Mike Goodwin remained steadfastly confident.
Never mind that 40-plus other acts were waiting in the wings — people in sequined leotards who executed backflips, swallowed swords, and pulled rabbits from top hats. Never mind that the self-described nerdy sweater-and-bowtie-clad comedian was about to be seen by millions and judged subjectively by four discerning, sometimes snarky, celebrities. This was America’s Got Talent, and he had spent years honing his craft for just such a moment.
“I think all my time doing standup prepared me to walk on that stage,” Mike says. “All I do is talk. There are no acrobatics. It was the ancillary part of the experience that was overwhelming, the interviews and wardrobe questions, and such. It was really challenging. But two years into the pandemic, society wanted to laugh. Comedians tend to be underdogs. I was just trying to make sure I did my best performance.”
Mike had submitted his audition tape to the show in January 2021, not thinking much would come of it. His acceptance came quickly, however, and within a few months, he was flown to Pasadena, California, to shoot his broadcast “audition.” Each act was given just two minutes to perform. That’s not a lot of time to warm up an audience. It was sink or swim.
A casting director on set told Mike that about half of AGT contestants blow it off and act nonchalant. The other half are nearly hysterical and crazed, believing this is their big Hollywood break. “She said, ‘Just be in the middle. Take it for what it’s worth.’ It was the weirdest thing,” he says. Another person, a photographer on set, advised Mike not to let anyone push him around.
“When you go into a scenario like that, you are really compliant, and sometimes you can give up your leverage and authority,” he says. “It was a challenge. I think it was confirmation of the hard work I put in.”
On a high note, Mike initially advanced from the audition. Even the curmudgeonly judge, Simon Cowell, had given him a thumbs up in the beginning.
“To me, for all four judges to say ‘yes’ was really momentous,” he says. “Simon Cowell said, ‘Yes!’ They brought us back to do a wild-card show, which was broadcast on Peacock. I didn’t make it out of the wild-card round. We got to do a six-minute feature, but I didn’t advance.”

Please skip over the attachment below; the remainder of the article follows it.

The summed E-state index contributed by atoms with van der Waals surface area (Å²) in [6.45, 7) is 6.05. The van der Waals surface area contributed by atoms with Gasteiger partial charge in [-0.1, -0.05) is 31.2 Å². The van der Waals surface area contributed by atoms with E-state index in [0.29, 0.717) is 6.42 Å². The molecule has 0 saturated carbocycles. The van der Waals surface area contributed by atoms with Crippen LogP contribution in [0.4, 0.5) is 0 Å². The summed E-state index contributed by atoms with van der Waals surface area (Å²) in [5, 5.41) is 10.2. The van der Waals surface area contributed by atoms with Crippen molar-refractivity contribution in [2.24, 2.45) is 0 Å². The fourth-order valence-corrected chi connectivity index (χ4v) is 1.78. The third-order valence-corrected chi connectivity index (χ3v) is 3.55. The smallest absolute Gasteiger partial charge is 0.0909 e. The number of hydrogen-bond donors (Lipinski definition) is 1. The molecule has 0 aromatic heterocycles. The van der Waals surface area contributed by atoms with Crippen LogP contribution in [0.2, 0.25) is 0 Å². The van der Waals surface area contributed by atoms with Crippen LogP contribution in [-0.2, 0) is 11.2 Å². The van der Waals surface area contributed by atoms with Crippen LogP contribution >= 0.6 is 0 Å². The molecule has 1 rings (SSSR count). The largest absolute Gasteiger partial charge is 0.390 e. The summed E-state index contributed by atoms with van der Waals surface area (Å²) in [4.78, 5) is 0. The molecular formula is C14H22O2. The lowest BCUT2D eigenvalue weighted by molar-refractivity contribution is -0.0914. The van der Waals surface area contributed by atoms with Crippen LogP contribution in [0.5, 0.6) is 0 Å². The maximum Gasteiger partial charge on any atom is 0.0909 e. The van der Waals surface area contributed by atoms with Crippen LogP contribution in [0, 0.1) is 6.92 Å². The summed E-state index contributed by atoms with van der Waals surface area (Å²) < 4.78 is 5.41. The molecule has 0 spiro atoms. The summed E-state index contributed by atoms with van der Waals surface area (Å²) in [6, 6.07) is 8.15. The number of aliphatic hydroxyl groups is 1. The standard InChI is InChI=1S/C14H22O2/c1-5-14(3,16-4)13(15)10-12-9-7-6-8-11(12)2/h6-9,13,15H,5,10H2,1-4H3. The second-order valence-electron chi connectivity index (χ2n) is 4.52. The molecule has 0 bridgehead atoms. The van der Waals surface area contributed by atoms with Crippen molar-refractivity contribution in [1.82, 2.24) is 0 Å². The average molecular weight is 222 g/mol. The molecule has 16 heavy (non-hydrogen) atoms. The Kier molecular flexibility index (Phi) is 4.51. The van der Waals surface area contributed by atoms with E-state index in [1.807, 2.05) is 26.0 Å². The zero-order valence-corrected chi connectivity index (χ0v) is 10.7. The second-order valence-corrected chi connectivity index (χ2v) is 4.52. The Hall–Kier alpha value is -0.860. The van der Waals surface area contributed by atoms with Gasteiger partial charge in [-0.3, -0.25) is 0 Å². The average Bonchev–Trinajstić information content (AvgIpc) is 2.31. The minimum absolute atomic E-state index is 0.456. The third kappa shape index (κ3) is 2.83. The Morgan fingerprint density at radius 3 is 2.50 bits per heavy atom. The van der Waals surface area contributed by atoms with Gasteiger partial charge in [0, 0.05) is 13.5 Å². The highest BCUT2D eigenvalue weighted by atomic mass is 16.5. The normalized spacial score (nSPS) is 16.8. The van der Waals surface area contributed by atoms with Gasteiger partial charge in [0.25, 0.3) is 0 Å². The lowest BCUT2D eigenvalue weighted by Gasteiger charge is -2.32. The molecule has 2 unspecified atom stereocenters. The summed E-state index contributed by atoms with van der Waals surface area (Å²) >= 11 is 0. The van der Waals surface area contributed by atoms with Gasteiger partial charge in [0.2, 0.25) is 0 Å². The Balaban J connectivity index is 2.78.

While the experience had been Mike’s proverbial 15 minutes of fame, he didn’t really need the exposure professionally because his Columbia-based business as a comedian and keynote speaker is thriving. He stays on the road a lot. Even on routine days, he can’t resist joking with everyday folks he encounters, such as bored hotel clerks.
“When I check into a hotel, and the desk clerk asks me how many room keys I will need, I will say some outlandish number, like ‘78.’ It totally takes them off their script,” he says. “The essence of comedy is to catch people off guard.”
Just a Kid from Camden
Mike Goodwin grew up in Camden. He admits he lacked ambition back then and was not focused on academics. After graduating from high school, he enlisted in the Army and spent four years serving on active duty, followed by eight years in the Reserves. He says his time in the military instilled a sense of confidence as well as an awareness of his leadership ability.
“It’s easily one of the best decisions in my life, to have that experience. The thing that is interesting for me was, after the Army, there was nothing left that I was really scared of,” he says. “There really wasn’t anything I didn’t think I could do.”
Mike used his GI Bill benefits to attend college, earning a bachelor’s degree from Lander University in Greenwood and a master’s in education from the University of South Carolina in Columbia. His goal at that point was to pursue a career in higher education.
“Attending college gave me the opportunity to right my wrongs, academically,” he says. “College changed the trajectory of my life. My goal was to be a dean of students at a college. I loved academic rigor and inquiry of thought and debate. A guy I was in graduate school with approached me about being a counselor at Heathwood Hall Episcopal School. To be the person helping students navigate the college process I thought would be a perfect fit. I was at Heathwood for eight years.”
During those years, Mike still had an itch to entertain people and make them laugh. He performed occasionally in venues like coffeehouses, bars, or small outdoor events.
“I was working a full-time job and serving in the Army Reserves, but I would go to open mics in Greenville. I would drive four hours to do a five-minute set,” he says.